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Our Pali Dhammapada (Dhp) is only one of several existing versions. These are briefly but expertly surveyed by Professor Norman in his book on Pali literature . It is not even clear that Dhp is the oldest of these texts, though it conceivably may be. Let us just list the others.
Professor Norman says there are differences of opinion about the poetic quality of the verses of Dhp, and certainly Professor Brough is pretty scathing on the subject - and he is quoted with obvious approval by Bernhard, the editor of Uv, which certainly has a lot of padding. But Brough's words can be taken as referring at least principally to the "extra" verses in GDhp, and so not necessarily to Dhp. Though some lovers of our text may have sung its praises too uncritically, it certainly does not in general seem to deserve Brough's strictures: indeed the author of the witty wordplay of Dhp.97 (to take a single example) was, I think, no mean poet. But poetic merit apart, the various versions differ considerably, and when the same or similar stanzas occur in different redactions, they are often in quite a different order. There is no conclusive evidence as to priority, but Dhp and PDhp seem to be closest to whatever was the original version. As to the sources of the material, Professor Norman points out that more than half of the verses in Dhp occur elsewhere in the canon, while some seem to come from non-Buddhist (Brahmin or Jain) sources. The suggestion that each and every stanza was uttered by the Buddha on a particular occasion is thus a fantasy of the (unknown) commentator. But in any case, the idea that, e.g., each of the clearly parallel verses 1 and 2 was addressed by the Buddha to a different person on a different occasion would be hard to believe!
The stories attached to the different stanzas of Dhp - however they got there - are very interesting and instructive, and it is noteworthy that they were translated into English  many years before the actual exegetic material of the commentary in which they are incorporated . This fact had an advantage in so far as the translators of this were able to draw on all the other known versions, including PDhp, for their very valuable notes.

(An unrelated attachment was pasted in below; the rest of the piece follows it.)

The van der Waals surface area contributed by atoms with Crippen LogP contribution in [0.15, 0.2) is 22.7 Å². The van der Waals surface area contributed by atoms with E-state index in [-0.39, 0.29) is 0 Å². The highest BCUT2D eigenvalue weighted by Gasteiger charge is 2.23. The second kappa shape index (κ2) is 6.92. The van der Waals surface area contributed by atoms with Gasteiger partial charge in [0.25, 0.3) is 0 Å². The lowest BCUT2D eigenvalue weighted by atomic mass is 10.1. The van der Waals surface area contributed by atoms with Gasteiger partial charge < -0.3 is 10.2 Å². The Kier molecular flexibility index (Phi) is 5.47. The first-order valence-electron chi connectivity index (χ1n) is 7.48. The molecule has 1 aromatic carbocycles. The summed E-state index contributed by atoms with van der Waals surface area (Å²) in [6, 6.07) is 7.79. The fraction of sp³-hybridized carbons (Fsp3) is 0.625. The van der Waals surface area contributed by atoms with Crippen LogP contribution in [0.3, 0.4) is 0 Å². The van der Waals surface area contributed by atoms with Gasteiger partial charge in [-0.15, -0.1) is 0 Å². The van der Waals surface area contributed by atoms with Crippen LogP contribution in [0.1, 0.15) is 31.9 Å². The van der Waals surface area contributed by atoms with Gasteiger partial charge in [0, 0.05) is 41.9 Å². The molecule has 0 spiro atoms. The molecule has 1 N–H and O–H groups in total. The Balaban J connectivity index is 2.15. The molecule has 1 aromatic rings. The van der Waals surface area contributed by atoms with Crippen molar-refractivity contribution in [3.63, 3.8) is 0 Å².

A word must be said about translations of Dhp. There are at least 40 so-called translations into English of this work, but it must be said that more than half of these are rehashes of existing versions, often cobbled together by people with little or no knowledge of Pali! It is curious to see how many of them open with the words, sometimes as they stand, sometimes slightly adapted, with which Max Muller's rendering of 1881 begins: "All that we are is the result of what we have thought", which is perhaps not a bad paraphrase, but scarcely a translation of the original: Manopubbangama dhamma "the dhammas (states, conditions) are preceded by mind". A number of these versions also suffer from another defect: that of trying to assimilate Buddhist thought to that of Vedanta or the like. A particular offender here, alas, is the Penguin version by J. Mascaro, and another well-known version, by Radhakrishnan, is similarly at fault. The most reliable version is still that of Narada Thera, of which there are various editions, or that of Buddharakkhita Thera . These translations make no mention of the other recensions we have mentioned. For these we must turn to the work of Carter and Palihawardana , which includes a verse-translation of the text. This is generally sound, though it opens rather oddly: "Preceded by perception (my italics) are the mental states" - with absolutely no explanation of this unusual rendering of mano-. If they wanted at all costs - but why? - to avoid writing "mind" here, "volition" would perhaps have made better sense (not that I am proposing this).
I certainly agree wholeheartedly with Titus Gomes about the value of studying the Dhammapada. And perhaps we can consider it to some extent a miniature "Buddhist Bible" if we want such a thing, as it certainly includes, in some shape or form, most of the essentials of the Buddhist teaching, at least in the Theravada form . It is not quite true, at least outside of Sri Lanka, that all Bhikkus have to learn it by heart before their ordination - but it might be a good idea if they did!
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